21. Non-linear Terms TheQu and Qb are convolution sums in k-space: Since kQu (k) = kQb(k) = 0, ideal MHD flows satisfy a Liouville theorem.

  22. Statistical Mechanics of MHD Turbulence • ‘Atoms’ are components of Fourier modes ũ(k), b(k). • Canonical ensembles can be used (T.D. Lee, 1952). • Gases have one invariant, the energy E. • Ideal MHD (n = h = 0) has E, HC and HM. • HC and HM are pseudoscalars under P or C or both. • Ideal MHD statistics exists, but not same as n, h 0+. • However, low-k ideal & real dynamics may be similar.

  23. Ideal Invariants withWoandBo 3-D MHD Turbulence, with Wo and Bo has various ideal invariants: In Case V, the ‘parallel helicity’ is HP= HC-sHM (s = Wo/Bo).

  24. Statistical Mechanics of Ideal MHD Ideal invariants: Phase Space Probability Density Function: D = Z-1 exp(-aE-bHC-gHM) = Z-1 exp(-Sk y†My) a, b, g are `inverse temperatures’; yT = (u1,u2,b1,b2) b, g,HC,HM are pseudoscalars under P and C.

  25. Eigenvariables There is a unitary transformation in phase space such that The vj(k) are eigenvariables and the lk(j) are eigenvalues of the unitary transformation matrix.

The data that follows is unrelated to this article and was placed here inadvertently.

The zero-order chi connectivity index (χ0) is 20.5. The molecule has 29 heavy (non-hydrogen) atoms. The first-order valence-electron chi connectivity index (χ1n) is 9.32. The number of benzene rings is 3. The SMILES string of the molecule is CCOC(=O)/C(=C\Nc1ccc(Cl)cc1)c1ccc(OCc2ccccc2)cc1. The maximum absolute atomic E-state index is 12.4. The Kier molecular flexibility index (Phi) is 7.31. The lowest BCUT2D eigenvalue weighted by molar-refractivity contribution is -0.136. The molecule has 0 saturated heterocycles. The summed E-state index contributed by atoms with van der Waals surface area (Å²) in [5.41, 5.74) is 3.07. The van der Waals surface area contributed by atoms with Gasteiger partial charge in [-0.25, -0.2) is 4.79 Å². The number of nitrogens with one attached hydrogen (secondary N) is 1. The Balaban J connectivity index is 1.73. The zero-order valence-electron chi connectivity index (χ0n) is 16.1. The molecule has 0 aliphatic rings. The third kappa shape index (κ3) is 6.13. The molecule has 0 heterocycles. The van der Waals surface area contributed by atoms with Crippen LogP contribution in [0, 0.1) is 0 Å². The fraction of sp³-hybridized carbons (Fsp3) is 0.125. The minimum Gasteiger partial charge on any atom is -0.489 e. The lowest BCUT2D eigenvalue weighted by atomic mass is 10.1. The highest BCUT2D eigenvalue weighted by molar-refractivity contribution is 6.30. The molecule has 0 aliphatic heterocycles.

26. Phase Portraits Although the dimension of phase space may be ~106, and the dynamics of the system is represented by a point moving on a trajectory in this space, we can project the trajectory onto 2-D planes to see it:

  27. Coherent Structure, Case III (Rotating) a = 1.01862, b = 0.00000, g = -1.017937 Non-ergodicity indicated bylarge mean values: time-averages  ensemble averages. Birkhoff-Khinchin Theorem: non-ergodicity = surface of constant energy disjoint. Surfaceof constant energyis disjoint in ideal, homogeneous MHD turbulence.

  28. Coherent Structure in Physical Space Case I Runs Wo = Bo = 0 Coherent magnetic energy density in the z = 15 plane of a 323 simulation (averaged from t=0 to t=1000)